Image showing the United Nations building and multiple country flags to represent international organisations

Many don’t realise that activists don’t just target companies, they also praise, criticise, and pressure International Organisations. While campaigning targeting companies leverages corporate reputation, regulation, and consumer behaviour, campaigning concerning IOs generally aims to:

  • Use the policies, guidelines, and standards of IOs to hold companies and governments accountable.
  • Criticise or praise the policies and projects of IOs, for issues such as impacts on affected communities or the environment.
  • Call for more stringent policies or standards to create new norms.

SIGWATCH data shows that the UN is the most frequently mentioned multilateral organisation, mainly because of the wide range of contexts in which it is mentioned.

Some NGOs make passing references to UN agencies or reports in their campaigns, others collaborate with UN agencies, others denounce countries to the UN, while others demand action from the UN on rights or environmental abuses.

Notably, last year’s COP28 attracted a lot of attention to the UN, due to accusations of industry influence over the event.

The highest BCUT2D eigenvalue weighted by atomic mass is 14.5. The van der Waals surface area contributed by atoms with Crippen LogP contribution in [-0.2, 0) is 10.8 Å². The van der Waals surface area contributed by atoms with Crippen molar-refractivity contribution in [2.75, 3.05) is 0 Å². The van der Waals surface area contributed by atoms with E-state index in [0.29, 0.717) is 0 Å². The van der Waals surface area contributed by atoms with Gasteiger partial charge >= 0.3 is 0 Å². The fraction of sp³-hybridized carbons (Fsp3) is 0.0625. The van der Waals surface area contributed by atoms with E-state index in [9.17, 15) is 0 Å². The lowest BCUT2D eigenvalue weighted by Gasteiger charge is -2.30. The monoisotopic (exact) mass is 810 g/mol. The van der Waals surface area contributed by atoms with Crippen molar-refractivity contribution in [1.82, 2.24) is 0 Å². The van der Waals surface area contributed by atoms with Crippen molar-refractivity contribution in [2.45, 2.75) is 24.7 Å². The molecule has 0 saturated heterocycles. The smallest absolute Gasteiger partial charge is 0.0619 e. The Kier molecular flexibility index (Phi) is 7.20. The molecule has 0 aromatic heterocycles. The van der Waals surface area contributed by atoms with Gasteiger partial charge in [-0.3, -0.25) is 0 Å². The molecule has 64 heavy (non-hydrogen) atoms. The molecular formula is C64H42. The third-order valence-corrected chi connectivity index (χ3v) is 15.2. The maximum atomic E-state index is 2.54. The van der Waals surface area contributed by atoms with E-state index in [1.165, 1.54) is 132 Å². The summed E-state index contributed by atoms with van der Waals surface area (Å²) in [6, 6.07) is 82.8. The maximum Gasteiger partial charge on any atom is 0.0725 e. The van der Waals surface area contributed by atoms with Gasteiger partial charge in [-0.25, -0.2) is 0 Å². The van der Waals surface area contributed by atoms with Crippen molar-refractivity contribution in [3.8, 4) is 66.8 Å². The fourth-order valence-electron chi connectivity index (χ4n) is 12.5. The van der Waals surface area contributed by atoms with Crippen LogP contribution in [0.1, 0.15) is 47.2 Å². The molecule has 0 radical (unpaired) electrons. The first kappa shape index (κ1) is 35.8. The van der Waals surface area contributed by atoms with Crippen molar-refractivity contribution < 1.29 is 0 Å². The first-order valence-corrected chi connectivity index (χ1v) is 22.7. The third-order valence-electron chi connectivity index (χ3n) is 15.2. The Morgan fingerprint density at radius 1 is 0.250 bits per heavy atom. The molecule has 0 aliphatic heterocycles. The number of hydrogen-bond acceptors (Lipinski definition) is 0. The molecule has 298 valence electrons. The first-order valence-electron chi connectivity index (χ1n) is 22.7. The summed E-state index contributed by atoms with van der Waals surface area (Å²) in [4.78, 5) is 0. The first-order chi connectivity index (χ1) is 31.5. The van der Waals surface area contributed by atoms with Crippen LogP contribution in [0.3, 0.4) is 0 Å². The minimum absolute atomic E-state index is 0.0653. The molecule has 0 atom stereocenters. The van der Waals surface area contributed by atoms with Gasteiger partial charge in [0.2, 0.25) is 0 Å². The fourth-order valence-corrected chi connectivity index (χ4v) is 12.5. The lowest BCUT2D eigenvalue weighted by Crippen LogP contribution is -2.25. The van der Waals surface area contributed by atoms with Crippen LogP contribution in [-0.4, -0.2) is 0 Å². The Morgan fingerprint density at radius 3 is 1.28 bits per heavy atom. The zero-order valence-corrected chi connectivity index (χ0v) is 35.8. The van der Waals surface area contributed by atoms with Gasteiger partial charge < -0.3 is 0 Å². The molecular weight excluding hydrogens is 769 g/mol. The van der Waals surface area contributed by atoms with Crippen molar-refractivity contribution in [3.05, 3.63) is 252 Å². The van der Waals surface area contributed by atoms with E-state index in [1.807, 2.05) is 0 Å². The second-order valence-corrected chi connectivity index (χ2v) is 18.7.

Multilateral Development Banks & Activism

For organisations such as multilateral development banks, SIGWATCH data can split out activist praise and criticism. Criticism is the main tool that activists use to identify issues and push for change, with praise used to encourage the emulation of ‘model’ organisations. As such, it is almost always the case that any
entity, whether it be a corporation or an International Organisation, will receive more criticism than praise from activists.

SIGWATCH data shows that the World Bank receives significantly more attention than other development banks, mainly because NGOs tend to view the World Bank as the standard setter. For other development banks, much of the praise that activists give relates to investment policy, while the criticism tends to relate to impacts of investments, or investments in ‘polluting’ infrastructure.

Thus, for International Organisations, monitoring and evaluating global activist campaigns allows:

  • A true understanding of where activists are focusing their attention, before issues break into the media or public discourse.
  • Systematic monitoring of civil society reactions to policies and initiatives across all regions.
  • The ability to factor a diverse range of voices into evidence-based policymaking.


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Our company is based in Japan. Most employees are Japanese and we don’t really know what is happening around the world. SIGWATCH gives us visibility of the global ESG issues and trends we need to have on our radar.

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